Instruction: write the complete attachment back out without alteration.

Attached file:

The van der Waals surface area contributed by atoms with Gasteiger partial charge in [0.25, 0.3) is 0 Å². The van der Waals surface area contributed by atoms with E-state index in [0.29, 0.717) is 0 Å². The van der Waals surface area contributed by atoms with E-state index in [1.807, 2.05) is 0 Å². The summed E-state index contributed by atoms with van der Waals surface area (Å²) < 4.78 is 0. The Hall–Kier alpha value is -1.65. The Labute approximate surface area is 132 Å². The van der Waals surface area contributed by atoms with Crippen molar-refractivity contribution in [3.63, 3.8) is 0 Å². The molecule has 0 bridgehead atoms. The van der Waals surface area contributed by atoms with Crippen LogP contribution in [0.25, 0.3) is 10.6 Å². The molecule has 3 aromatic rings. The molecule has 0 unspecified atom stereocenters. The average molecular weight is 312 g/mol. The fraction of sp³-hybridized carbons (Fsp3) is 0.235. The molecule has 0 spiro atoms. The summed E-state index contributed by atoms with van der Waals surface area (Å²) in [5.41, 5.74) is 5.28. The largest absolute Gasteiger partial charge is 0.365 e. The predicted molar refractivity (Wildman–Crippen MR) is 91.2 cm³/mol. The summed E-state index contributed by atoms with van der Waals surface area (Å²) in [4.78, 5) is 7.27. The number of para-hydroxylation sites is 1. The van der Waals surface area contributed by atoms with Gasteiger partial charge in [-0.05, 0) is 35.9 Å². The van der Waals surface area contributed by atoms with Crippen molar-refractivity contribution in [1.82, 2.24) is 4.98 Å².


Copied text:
The van der Waals surface area contributed by atoms with Gasteiger partial charge in [0.25, 0.3) is 0 Å². The van der Waals surface area contributed by atoms with E-state index in [0.29, 0.717) is 0 Å². The van der Waals surface area contributed by atoms with E-state index in [1.807, 2.05) is 0 Å². The summed E-state index contributed by atoms with van der Waals surface area (Å²) < 4.78 is 0. The Hall–Kier alpha value is -1.65. The Labute approximate surface area is 132 Å². The van der Waals surface area contributed by atoms with Crippen molar-refractivity contribution in [3.63, 3.8) is 0 Å². The molecule has 0 bridgehead atoms. The van der Waals surface area contributed by atoms with Crippen LogP contribution in [0.25, 0.3) is 10.6 Å². The molecule has 3 aromatic rings. The molecule has 0 unspecified atom stereocenters. The average molecular weight is 312 g/mol. The fraction of sp³-hybridized carbons (Fsp3) is 0.235. The molecule has 0 spiro atoms. The summed E-state index contributed by atoms with van der Waals surface area (Å²) in [5.41, 5.74) is 5.28. The largest absolute Gasteiger partial charge is 0.365 e. The predicted molar refractivity (Wildman–Crippen MR) is 91.2 cm³/mol. The summed E-state index contributed by atoms with van der Waals surface area (Å²) in [4.78, 5) is 7.27. The number of para-hydroxylation sites is 1. The van der Waals surface area contributed by atoms with Gasteiger partial charge in [-0.05, 0) is 35.9 Å². The van der Waals surface area contributed by atoms with Crippen molar-refractivity contribution in [1.82, 2.24) is 4.98 Å².